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Test Drive Unlimited 2: A whole new racing experience?

Ninety-nine problems but being rich ain't one...

Test Drive Unlimited was a game you loved in spite of one million obvious problems. It was an early-generation Xbox 360 exclusive released two months before the world's first PS3s hit shelves in November 2006.

A direct port later arrived on PC, and a half-baked remake made it to PSP and PS2, but Test Drive Unlimited 2 is the first the PS3 will ever see of Test Drive, so PS3 gamers have a lot of catching up to do.

See, much of what makes TDU2 so good is best expressed in terms of what made the original bad. TDU2 is a game built upon colossal, wholesale improvements to some of the original's most fundamental mechanics but it's a game which remembers everything that made the original so good.

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TDU was the world's first - and still only - massively multi-player online racer on console. Over a thousand miles' worth of GPS-mapped Hawaiian roads made for the most expansive environment ever featured in a racing game.

That is until Fuel came along and filled a disk with half a country's worth of bugger all, and thousands of players - many of whom still play even now - meant there were people to challenge, events to enter, and clubs to join everywhere you wandered or drove.

There was an online auction system, a full track designer and sharing system, dozens of houses to buy, hundreds of cars and motorbikes, and hundreds of events culminating in the spectacular 'Millionaire's Challenge' - a brutal time trial around the entire island's heavily-trafficked roads with just one hour on the clock and 120 miles of road to clear.

Anything less than an average 120mph in rush-hour traffic would lose you the race and one million dollars. It was a perfect idea spoiled by imperfect execution.

The world's first ever rich bastard simulator had an engine which couldn't keep up with the game's ambitions and a handling model which made the cars feel like they were made from cement.

Bike handling was so bad it got a special patch a few months down the line, and on day one the auction, racing club, and track-sharing systems all went down and stayed down until well into 2007.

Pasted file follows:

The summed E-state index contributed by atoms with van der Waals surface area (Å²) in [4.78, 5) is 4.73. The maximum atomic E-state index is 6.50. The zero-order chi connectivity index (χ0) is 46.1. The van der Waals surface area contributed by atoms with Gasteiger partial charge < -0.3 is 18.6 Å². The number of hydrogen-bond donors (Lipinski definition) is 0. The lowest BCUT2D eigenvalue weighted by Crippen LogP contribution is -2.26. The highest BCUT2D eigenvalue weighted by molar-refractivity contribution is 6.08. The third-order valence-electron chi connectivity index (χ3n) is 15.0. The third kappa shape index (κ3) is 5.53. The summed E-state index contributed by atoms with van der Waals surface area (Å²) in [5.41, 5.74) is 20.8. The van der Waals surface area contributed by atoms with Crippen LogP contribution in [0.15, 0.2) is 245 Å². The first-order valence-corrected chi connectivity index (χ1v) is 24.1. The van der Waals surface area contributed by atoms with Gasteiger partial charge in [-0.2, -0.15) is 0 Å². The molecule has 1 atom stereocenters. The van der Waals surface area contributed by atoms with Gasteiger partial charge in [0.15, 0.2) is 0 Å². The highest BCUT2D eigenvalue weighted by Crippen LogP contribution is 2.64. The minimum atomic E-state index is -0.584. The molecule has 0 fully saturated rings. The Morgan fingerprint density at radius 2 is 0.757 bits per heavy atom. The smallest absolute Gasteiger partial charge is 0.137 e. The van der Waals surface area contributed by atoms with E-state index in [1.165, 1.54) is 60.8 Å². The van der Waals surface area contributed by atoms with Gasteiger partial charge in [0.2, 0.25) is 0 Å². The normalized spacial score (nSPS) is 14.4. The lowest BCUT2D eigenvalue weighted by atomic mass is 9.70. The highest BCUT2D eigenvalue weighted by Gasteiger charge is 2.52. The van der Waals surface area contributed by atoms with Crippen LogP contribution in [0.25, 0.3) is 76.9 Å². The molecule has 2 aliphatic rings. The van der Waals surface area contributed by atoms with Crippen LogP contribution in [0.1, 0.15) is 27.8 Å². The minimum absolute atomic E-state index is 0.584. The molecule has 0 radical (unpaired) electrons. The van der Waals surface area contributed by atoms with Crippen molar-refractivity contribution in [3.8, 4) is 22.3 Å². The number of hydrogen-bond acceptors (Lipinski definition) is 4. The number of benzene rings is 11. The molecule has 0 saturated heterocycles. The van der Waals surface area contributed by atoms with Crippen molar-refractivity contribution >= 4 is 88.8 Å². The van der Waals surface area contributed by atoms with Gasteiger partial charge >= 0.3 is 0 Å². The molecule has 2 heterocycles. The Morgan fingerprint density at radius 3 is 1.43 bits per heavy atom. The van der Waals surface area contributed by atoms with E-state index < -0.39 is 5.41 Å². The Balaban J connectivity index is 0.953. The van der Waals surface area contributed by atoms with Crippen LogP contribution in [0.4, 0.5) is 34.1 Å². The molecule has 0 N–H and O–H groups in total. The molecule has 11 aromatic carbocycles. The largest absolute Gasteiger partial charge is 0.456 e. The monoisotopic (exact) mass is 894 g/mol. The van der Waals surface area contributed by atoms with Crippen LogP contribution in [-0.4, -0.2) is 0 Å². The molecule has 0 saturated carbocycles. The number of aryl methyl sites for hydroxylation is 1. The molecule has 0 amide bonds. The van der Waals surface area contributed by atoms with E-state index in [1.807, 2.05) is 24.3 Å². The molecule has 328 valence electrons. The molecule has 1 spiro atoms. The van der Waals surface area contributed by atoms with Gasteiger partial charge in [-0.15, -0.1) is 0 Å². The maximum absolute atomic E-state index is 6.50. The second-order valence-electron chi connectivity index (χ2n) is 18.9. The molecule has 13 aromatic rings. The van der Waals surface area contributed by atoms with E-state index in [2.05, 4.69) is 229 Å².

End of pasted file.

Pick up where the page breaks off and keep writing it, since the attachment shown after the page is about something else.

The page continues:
It was a colossal game and even when it wasn't broken, most players didn't even know where to start - there were races, speed challenges, point-to-points, time-trials, hitch hikers thumbing rides, people asking you to deliver packages, and assholes trying to run your Audi off the road in half a million pounds' worth of Ferrari.

But TDU was great. It was huge and unlike any racer ever; if you could forgive its faults it was the very definition of 'endlessly replayable'.

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Now, some five years later, all those mistakes have set TDU2 up to be (what we hope will be) the most improved sequel of the generation.

JIM'LL FIX IT
Still some six months from release, the game is complete and playable from the beginning to the end, and sitting down with the first six hours reveals a list of changes so extensive it's practically a whole new game.

There's a full story this time, putting you in the shoes of a valet and entering you into a world you don't belong. It's a whole world of street and - for the first time - off-road racing hosted by the filthy rich, all of whom are abominable bastards who deserve only to be relieved of their cash.

It's also a world you can bail out of at any time to just go explore the island of Ibiza, but Ibiza isn't a replacement for the original's carefully-mapped Oahu; hit Level Ten and you'll unlock the airport and can jet on out to the Hawaiian island.

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